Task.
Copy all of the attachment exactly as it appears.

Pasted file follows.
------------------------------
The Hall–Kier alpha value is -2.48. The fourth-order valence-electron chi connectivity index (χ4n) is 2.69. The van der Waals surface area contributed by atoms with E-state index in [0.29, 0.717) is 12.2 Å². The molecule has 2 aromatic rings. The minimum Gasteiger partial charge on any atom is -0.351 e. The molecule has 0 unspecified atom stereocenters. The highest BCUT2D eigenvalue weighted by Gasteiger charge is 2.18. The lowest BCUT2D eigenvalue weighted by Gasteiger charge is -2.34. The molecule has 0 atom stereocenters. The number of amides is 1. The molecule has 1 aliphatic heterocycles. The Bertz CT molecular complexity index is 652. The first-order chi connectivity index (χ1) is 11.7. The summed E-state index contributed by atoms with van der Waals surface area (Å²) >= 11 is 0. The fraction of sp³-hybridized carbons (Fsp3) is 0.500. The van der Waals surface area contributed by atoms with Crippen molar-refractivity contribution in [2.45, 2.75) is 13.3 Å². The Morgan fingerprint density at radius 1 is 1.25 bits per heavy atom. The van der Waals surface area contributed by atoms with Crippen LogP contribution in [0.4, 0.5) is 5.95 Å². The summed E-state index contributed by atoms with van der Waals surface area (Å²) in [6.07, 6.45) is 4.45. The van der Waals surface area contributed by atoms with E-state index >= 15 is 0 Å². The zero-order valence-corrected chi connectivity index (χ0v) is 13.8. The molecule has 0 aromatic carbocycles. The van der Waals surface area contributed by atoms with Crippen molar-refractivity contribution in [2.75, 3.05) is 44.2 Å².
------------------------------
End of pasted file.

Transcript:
The Hall–Kier alpha value is -2.48. The fourth-order valence-electron chi connectivity index (χ4n) is 2.69. The van der Waals surface area contributed by atoms with E-state index in [0.29, 0.717) is 12.2 Å². The molecule has 2 aromatic rings. The minimum Gasteiger partial charge on any atom is -0.351 e. The molecule has 0 unspecified atom stereocenters. The highest BCUT2D eigenvalue weighted by Gasteiger charge is 2.18. The lowest BCUT2D eigenvalue weighted by Gasteiger charge is -2.34. The molecule has 0 atom stereocenters. The number of amides is 1. The molecule has 1 aliphatic heterocycles. The Bertz CT molecular complexity index is 652. The first-order chi connectivity index (χ1) is 11.7. The summed E-state index contributed by atoms with van der Waals surface area (Å²) >= 11 is 0. The fraction of sp³-hybridized carbons (Fsp3) is 0.500. The van der Waals surface area contributed by atoms with Crippen molar-refractivity contribution in [2.45, 2.75) is 13.3 Å². The Morgan fingerprint density at radius 1 is 1.25 bits per heavy atom. The van der Waals surface area contributed by atoms with Crippen LogP contribution in [0.4, 0.5) is 5.95 Å². The summed E-state index contributed by atoms with van der Waals surface area (Å²) in [6.07, 6.45) is 4.45. The van der Waals surface area contributed by atoms with E-state index >= 15 is 0 Å². The zero-order valence-corrected chi connectivity index (χ0v) is 13.8. The molecule has 0 aromatic carbocycles. The van der Waals surface area contributed by atoms with Crippen molar-refractivity contribution in [2.75, 3.05) is 44.2 Å².